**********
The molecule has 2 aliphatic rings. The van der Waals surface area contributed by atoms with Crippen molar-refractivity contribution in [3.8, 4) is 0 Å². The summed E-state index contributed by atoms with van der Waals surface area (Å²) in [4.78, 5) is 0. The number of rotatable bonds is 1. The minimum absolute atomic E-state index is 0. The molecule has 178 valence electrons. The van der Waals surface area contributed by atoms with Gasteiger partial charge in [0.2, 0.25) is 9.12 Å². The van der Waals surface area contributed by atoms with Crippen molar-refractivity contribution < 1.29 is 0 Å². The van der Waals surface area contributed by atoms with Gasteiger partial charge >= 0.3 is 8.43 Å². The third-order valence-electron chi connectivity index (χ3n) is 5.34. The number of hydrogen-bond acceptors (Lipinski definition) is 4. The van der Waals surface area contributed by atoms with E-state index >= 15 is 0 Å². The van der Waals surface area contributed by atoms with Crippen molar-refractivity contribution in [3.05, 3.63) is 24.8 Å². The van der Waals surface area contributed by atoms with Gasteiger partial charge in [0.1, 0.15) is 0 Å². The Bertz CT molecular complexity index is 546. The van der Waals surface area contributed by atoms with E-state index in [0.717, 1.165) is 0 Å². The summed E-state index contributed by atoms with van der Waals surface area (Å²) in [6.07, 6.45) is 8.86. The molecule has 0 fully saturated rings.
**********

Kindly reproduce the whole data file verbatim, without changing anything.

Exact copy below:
The molecule has 2 aliphatic rings. The van der Waals surface area contributed by atoms with Crippen molar-refractivity contribution in [3.8, 4) is 0 Å². The summed E-state index contributed by atoms with van der Waals surface area (Å²) in [4.78, 5) is 0. The number of rotatable bonds is 1. The minimum absolute atomic E-state index is 0. The molecule has 178 valence electrons. The van der Waals surface area contributed by atoms with Gasteiger partial charge in [0.2, 0.25) is 9.12 Å². The van der Waals surface area contributed by atoms with Crippen molar-refractivity contribution < 1.29 is 0 Å². The van der Waals surface area contributed by atoms with Gasteiger partial charge >= 0.3 is 8.43 Å². The third-order valence-electron chi connectivity index (χ3n) is 5.34. The number of hydrogen-bond acceptors (Lipinski definition) is 4. The van der Waals surface area contributed by atoms with E-state index >= 15 is 0 Å². The van der Waals surface area contributed by atoms with Crippen molar-refractivity contribution in [3.05, 3.63) is 24.8 Å². The van der Waals surface area contributed by atoms with Gasteiger partial charge in [0.1, 0.15) is 0 Å². The Bertz CT molecular complexity index is 546. The van der Waals surface area contributed by atoms with E-state index in [0.717, 1.165) is 0 Å². The summed E-state index contributed by atoms with van der Waals surface area (Å²) in [6.07, 6.45) is 8.86. The molecule has 0 fully saturated rings.